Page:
Developments in Tooling Inspections and Technology - Pharmaceutical Technology

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Developments in Tooling Inspections and Technology
Inspecting punches and dies can be time-consuming and costly for tablet manufacturers. Advances in technology, however, have greatly improved in-process inspections. The author examines improvements in equipment and computer software for in-process tool inspections.


Pharmaceutical Technology


Data entry. Data entry presents various obstacles during the inspection process. Overcoming these obstacles requires that the process be as efficient as possible. Several methods for capturing inspection data directly into a personal computer's database or spreadsheet may be used rather than typing or writing the measurements by hand. The most basic approach is to connect the measuring gauge to a USB-connection tool activated by a button or foot pedal. With this approach, the inspector transfers the value (i.e., the reading) on the gauge directly to the computer database or spreadsheet whenever he or she pushes the button or steps on the foot pedal. The inspector no longer needs to take the time to write or type the inspection measurements. This approach eliminates the potential for typographical errors, which are common when dealing with measurements that have three- or four-place decimal-point accuracy. Some inspection systems provide greater convenience and efficiency by enabling communication between the measuring devices and the software through a serial cable or USB connection. Usually, systems with sophisticated communication can eliminate the need for the technician to step on a foot pedal or press a button to capture data.

Data storage. Storing inspection data electronically facilitates easy data retrieval for review or analysis. Inspection results with allowable tolerances can be readily compared by clicking a mouse to produce a report that lists each tool and identifies any measurements that exceed allowable tolerances. This automated approach is much better than visually reviewing a printed document for such occurrences. Summary information such as average, minimum, and maximum dimensions and range can be included in the automated report. An automated system can easily issue a report that compares each dimension and calculates the difference between two inspections.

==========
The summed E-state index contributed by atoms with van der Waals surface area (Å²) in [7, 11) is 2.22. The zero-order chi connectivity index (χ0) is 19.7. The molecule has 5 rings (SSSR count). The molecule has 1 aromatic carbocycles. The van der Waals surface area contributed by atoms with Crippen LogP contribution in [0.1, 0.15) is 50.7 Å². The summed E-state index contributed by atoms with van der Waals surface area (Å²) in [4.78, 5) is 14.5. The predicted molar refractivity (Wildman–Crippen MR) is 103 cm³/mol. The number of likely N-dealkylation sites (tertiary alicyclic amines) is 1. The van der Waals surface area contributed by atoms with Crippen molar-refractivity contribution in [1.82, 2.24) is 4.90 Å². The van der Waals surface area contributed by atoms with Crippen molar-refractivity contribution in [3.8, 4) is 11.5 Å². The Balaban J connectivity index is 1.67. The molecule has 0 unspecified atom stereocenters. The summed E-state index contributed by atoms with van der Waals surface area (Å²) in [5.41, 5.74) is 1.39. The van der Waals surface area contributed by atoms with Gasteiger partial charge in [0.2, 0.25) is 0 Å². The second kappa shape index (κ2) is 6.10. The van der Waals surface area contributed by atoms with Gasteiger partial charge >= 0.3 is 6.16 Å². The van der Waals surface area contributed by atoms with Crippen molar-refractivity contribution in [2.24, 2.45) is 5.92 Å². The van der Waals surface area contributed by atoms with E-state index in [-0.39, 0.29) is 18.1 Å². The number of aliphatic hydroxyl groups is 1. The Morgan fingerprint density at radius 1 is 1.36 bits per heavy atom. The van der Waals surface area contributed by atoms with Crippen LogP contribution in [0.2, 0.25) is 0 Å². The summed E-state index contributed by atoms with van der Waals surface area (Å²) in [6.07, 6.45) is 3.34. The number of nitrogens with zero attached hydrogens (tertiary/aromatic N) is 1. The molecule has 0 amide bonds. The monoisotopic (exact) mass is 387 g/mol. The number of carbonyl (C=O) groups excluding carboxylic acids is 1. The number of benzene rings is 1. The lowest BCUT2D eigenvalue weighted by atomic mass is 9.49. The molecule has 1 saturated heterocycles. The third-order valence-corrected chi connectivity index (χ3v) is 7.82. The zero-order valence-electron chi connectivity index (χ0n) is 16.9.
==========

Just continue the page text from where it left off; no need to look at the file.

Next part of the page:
Figure 4: (FIGURE COURTESY OF THE AUTHOR)
Tool matching. Tool matching is an excellent example of how an automated system can utilize inspection data that have already been collected to generate reports which are difficult to produce in a manual system. The purpose of matching the longest upper punch with the shortest lower punch based on their working lengths is to allow the tablet manufacturer to minimize deviations in tablet thickness and hardness (see Figure 3). The process consists of sorting the upper punches in sequence from longest to shortest and sorting the lower punches in opposite order (i.e., from shortest to longest). If the working-length measurements collected during the last inspection are stored electronically, producing this report takes only a matter of seconds (see Figure 4). Completing the process manually would take much longer and possibly prevent a tablet manufacturer from improving consistency in tablet thickness and hardness.

Databasing tooling inventory. Establishing a comprehensive database of a tablet manufacturer's entire tooling inventory creates a great source of information. By transferring electronic files between computer systems, data can be passed from the tool manufacturer to the tablet manufacturer, downloaded, and integrated directly into a tooling database. No manual data entry is required. An electronic tooling database can include information such as size, shape, steel type, purchase order number, tolerances, cup configuration, embossing, and inspection data. An additional benefit of using a database to store tooling information is that it eliminates the need to retype the same information every time that it is needed for a report or an inspection.


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